LEGALIZATION OF DRUGS
On one hand, addictive drugs have caused the ruin of countless lives in North America. The pain is not limited to those who have allowed their lives to spiral into the abyss of drug addiction, but rather is shared by the family, friends and loved ones who lives are also affected. It is hard to counter the popular contention that drug abuse is an area in which their should be government intervention.
On the other hand, the freedom to choose one’s own destiny is an important aspect of our personal freedoms. Any government laws or interventions that in any way limit these freedoms must be justified by the highest test of minimizing the encroachment and maximizing the benefit. It appears that government laws of prohibition are as disastrous a failure with respect to drugs as they were with alcohol.
For an excellent economic analysis, we would refer you to the case study (étude de cas) on our French site. For our English readers, we are proud to announce that C.A.G.E. has decided to support LEAP – Law Enforcement Against Prohibition. The U.S.-based LEAP consists of a large and dedicated group of active and retired police officers who have extensive experience in fighting the war on narcotics, and who are committed to repealing the states laws of prohibition.
After nearly four decades of fueling the U.S. policy of a war on drugs with over a trillion tax dollars and increasingly punitive policies, our confined population has quadrupled over a 20 years period making building prisons this nation's fastest growing industry. More than 2.2 million of our citizens are currently incarcerated and in the last five years we have arrested 9 million people for nonviolent drug offenses-far more per capita than any country in the world. The United States has 4.6 percent of the population of the world but 22.5 percent of the world's prisoners. Every year we choose to continue this war will cost the United States another 69 billion dollars. But despite all the lives we have destroyed and all the money so ill spent, today illicit drugs are cheaper, more potent, and much easier to get than they were 36 years ago at the beginning of the war on drugs. Meanwhile, people continue dying in our streets while drug barons and terrorists continue to grow richer than ever before. We would suggest that this scenario must be the very definition of a failed public policy. This madness must cease!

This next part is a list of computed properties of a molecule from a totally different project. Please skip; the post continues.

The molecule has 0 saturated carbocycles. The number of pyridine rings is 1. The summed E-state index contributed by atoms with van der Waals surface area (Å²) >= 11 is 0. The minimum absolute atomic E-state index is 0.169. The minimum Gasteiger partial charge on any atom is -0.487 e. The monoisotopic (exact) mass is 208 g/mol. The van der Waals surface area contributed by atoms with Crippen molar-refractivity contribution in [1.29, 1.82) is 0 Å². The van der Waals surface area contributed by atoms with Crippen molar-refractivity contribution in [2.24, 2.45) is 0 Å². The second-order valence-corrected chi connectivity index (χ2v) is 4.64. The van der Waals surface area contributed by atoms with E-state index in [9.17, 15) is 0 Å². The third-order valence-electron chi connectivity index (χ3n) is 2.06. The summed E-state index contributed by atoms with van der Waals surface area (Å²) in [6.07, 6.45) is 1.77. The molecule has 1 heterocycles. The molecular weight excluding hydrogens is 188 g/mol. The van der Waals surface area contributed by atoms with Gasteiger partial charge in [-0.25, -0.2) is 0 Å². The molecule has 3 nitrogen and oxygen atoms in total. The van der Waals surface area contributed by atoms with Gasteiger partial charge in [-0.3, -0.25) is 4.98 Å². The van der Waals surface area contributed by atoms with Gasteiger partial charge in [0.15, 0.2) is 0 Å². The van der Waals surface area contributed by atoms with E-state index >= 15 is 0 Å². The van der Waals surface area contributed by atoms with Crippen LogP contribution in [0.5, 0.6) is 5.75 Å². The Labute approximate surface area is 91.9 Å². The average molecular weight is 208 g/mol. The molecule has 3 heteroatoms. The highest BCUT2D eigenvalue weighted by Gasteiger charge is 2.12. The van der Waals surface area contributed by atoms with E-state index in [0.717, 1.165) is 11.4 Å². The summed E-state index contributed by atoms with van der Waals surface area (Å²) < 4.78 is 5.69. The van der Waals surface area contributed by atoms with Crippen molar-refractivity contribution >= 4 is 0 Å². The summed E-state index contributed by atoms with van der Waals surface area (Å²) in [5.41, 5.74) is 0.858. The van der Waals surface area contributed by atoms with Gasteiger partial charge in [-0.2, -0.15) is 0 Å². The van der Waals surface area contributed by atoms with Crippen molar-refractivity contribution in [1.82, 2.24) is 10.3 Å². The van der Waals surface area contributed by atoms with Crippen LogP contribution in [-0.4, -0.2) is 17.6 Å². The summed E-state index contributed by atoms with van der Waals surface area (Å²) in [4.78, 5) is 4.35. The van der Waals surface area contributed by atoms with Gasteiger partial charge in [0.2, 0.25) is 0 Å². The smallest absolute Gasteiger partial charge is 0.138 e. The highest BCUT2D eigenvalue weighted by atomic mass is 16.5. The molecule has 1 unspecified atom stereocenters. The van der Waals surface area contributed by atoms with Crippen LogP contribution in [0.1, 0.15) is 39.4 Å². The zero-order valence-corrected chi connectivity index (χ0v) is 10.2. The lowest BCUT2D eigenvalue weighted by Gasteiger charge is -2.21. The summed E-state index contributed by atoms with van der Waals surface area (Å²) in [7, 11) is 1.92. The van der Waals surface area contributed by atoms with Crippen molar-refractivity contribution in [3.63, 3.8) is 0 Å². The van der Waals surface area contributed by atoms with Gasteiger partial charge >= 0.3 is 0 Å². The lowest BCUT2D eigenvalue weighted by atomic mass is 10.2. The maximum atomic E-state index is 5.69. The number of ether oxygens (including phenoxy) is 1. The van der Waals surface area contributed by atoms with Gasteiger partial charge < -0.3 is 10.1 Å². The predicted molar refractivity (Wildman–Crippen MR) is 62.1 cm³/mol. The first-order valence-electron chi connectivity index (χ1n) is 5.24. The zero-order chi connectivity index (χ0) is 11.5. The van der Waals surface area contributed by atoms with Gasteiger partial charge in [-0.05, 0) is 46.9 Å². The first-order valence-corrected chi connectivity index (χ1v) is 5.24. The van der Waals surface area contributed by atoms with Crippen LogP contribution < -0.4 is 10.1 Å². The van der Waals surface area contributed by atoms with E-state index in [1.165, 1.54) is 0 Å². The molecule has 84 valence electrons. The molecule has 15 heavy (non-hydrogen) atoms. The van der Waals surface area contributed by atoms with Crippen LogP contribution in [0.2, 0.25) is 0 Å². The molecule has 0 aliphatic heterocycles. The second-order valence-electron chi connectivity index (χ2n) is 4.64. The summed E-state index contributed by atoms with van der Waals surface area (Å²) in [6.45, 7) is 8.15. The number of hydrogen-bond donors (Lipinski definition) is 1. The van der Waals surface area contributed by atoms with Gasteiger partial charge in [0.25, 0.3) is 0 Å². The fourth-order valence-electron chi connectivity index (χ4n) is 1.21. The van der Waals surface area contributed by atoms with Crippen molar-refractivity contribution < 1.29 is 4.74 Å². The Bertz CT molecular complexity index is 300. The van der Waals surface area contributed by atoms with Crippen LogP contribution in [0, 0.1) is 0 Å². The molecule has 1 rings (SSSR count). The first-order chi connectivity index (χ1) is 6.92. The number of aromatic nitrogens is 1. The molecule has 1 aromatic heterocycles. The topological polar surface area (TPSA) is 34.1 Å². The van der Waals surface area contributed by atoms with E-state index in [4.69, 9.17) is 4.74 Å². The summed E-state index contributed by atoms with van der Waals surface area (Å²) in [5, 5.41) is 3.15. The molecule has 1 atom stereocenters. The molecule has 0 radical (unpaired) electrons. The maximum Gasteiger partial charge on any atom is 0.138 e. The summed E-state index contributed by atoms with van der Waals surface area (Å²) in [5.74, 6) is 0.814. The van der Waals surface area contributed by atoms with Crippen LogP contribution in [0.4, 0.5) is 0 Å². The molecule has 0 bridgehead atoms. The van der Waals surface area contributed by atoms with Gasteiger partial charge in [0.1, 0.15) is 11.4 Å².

The stated U.S. drug policy goals of lessening the incidents of crime, drug addiction, and juvenile drug use, while stemming the flow of illegal drugs into this country, have not been achieved. This failed policy of fighting a war on drugs has only magnified our problems but the U.S. still insists on continuing the war and pressuring other governments to perpetuate these same unworkable policies.
With this in mind, current and former members of law enforcement have created a drug-policy-reform group called LEAP. The membership of LEAP believe that to save lives and lower the rates of disease, crime and addiction, as well as to conserve tax dollars, we must end drug prohibition. LEAP believes a system of regulation and control is far more effective than one of prohibition.
The mission of LEAP is to reduce the multitude of harms resulting from fighting the war on drugs and to lessen the incidence of death, disease, crime, and addiction by ultimately ending drug prohibition.
LEAP's goals are: (1) To educate the public, the media, and policy makers, to the failure of current drug policy by presenting a true picture of the history, causes and effects of drug use and the elevated crime rates-more properly related to drug prohibition than to drug pharmacology-and (2) To restore the public's respect for police, which has been greatly diminished by law enforcement's involvement in imposing drug prohibition.
LEAP's main strategy for accomplishing these goals is to create a constantly enlarging speakers bureau staffed with knowledgeable and articulate former drug-warriors who describe the impact of current drug policies on: police/community relations; the safety of law enforcement officers and suspects; police corruption and misconduct; and the excessive financial and human costs associated with current drug policies.
LEAP is a tax exempt, international, nonprofit, educational entity based in the United States that was modeled after "Vietnam Veterans Against the War." They had an unassailable credibility when speaking out to end that terrible war and LEAP has the same credibility when its current and former drug-warriors speak out about the horrors of the war on drugs. LEAP's message both catches the attention of the media and rings true to many other drug warriors who are questioning current U.S. drug policies.
LEAP's Board of Directors is made up of Jack Cole, who retired as a lieutenant after 26 years in the New Jersey state police-14 years in their narcotic bureau; Jerry Cameron, a retired Chief of two Florida towns; Peter Christ a retired police captain from Tonawanda, New York; Edward Ellison, a retired detective chief superintendent in the London Metropolitan Police Department in England, who was the operational head of drug task forces for Scotland Yard; John Gayder a currently serving police officer with a department in Niagara Falls, Ontario, Canada; Eleanor Schockett, a retired Florida Circuit Court Judge; and Howard Wooldridge a former police detective from a department in Michigan.